Choosing Organizational Accountability over Entitlement

Headshot of Jeff

Jeff Brown—March 20, 2020 We talk a lot about selfless leadership at Celero, and I hope that I live up to that aspiration as much as possible. But what does that mean, day-to-day, beyond simply giving credit where it’s due across the organization?

I believe my job as a leader at Celero, especially with regard to developing a high-performance culture defined by selfless leadership, is to develop people to their full potential. When people achieve their potential, they are more likely to be engaged with the company’s mission and goals and see how the company’s purpose aligns with their own. 

The first step on the road to developing people is ridding them of any sense of entitlement. I’ll start with myself. I’ve had a long, successful career in payments and financial technology, and that perhaps entities me to walk in the door as co-founder of this company. But after that door closes, it entitles me to nothing whatsoever. I have to earn my place and prove my worth all over again.

That mentality is the opposite of entitlement—it’s accountability.  And if I want to help others reach that mentality and run together with me toward goals with confidence and assuredness, I need to take the time to develop them as professionals within our performance framework. Not everyone will make it down this road, because some folks are not coachable or teachable. But if they are, greatness awaits us all. 

In order to develop people, you start with teaching. And by teaching I’m referring directly to the fundamental training our people receive from day one.  I love our training department, because people like Benji Allsep are passionate about taking our people down the first steps of the path and then rejoining them at later times to refresh or add to their knowledge.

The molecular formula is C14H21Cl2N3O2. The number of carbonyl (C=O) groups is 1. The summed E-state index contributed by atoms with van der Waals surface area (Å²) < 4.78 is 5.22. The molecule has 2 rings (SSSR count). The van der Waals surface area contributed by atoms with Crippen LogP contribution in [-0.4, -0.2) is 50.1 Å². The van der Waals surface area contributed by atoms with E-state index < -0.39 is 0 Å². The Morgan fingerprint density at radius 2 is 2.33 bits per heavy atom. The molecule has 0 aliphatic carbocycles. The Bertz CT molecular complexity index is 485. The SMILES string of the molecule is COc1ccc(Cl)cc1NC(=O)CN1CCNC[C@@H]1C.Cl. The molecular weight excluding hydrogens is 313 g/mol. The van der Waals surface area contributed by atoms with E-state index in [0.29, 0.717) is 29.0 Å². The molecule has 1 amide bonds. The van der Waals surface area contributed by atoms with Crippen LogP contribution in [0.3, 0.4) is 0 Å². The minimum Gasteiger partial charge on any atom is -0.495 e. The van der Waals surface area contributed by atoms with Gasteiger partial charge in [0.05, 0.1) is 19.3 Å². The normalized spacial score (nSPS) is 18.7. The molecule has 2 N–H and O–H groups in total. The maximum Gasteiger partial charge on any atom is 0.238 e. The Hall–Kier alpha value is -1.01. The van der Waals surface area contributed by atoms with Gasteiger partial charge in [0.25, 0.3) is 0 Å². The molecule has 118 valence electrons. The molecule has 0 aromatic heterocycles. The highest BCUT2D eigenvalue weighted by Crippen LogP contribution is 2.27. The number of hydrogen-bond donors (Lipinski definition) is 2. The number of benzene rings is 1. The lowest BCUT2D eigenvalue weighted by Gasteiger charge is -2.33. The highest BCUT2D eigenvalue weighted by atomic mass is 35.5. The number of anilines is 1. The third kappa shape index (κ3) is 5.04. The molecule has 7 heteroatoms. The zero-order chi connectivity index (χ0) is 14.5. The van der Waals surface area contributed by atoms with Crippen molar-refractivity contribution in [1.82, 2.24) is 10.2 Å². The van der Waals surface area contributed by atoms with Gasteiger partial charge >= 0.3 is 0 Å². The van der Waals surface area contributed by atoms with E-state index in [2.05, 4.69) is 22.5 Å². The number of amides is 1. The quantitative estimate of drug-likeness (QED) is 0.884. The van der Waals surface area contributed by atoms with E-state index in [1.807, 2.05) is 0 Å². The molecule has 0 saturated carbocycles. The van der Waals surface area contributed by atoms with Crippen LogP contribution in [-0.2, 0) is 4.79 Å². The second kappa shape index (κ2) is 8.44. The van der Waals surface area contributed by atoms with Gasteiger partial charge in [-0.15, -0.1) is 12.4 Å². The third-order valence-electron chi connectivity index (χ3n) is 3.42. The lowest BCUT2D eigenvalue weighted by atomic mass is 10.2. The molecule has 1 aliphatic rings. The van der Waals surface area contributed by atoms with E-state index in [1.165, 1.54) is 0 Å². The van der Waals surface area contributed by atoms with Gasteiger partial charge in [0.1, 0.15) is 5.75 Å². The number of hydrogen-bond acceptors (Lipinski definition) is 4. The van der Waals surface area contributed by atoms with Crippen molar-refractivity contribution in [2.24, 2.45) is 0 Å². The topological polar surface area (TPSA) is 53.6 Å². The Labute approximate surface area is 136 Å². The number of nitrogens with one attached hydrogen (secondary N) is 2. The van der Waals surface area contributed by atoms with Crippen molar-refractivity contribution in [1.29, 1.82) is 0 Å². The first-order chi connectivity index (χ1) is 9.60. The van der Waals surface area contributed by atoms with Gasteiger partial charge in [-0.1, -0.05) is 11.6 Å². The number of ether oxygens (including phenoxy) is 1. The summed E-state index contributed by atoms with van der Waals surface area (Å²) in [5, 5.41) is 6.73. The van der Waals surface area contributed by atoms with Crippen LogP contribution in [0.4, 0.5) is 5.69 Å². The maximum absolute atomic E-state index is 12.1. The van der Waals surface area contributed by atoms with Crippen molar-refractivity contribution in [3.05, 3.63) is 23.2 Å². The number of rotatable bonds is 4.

Next comes coaching.  Coaching is about reinforcing that training with feedback—both positive and negative—so that people always know where they stand, where they need to improve, and of course what they’re doing correctly.  Coaching is so important here at Celero, because we demand individual and team performance. There’s no place here for the individual performer who has no regard for the team, whether it’s their department or the company itself. So whether you’re the CEO or the manager of a small department, your title may as well be “Coach.”

The final component of development is equipping. People can’t do their jobs to their fullest without the proper resources and tools. While we are now officially too big for me to do everyone’s job, what I can directly control is that my people have the technology and processes in place that put them on a platform to succeed.

When you meet people where they are and teach, coach, and equip them in ways that are powerful and profound, you position them to succeed for themselves and the company. Good people will happily be accountable to high performance standards when you invest in them with knowledge, guidance, and what they need to do their jobs. When we as leaders approach the set of tasks that add up to development with an attitude of humility and accountability, we can truly unleash the power of our entire organization.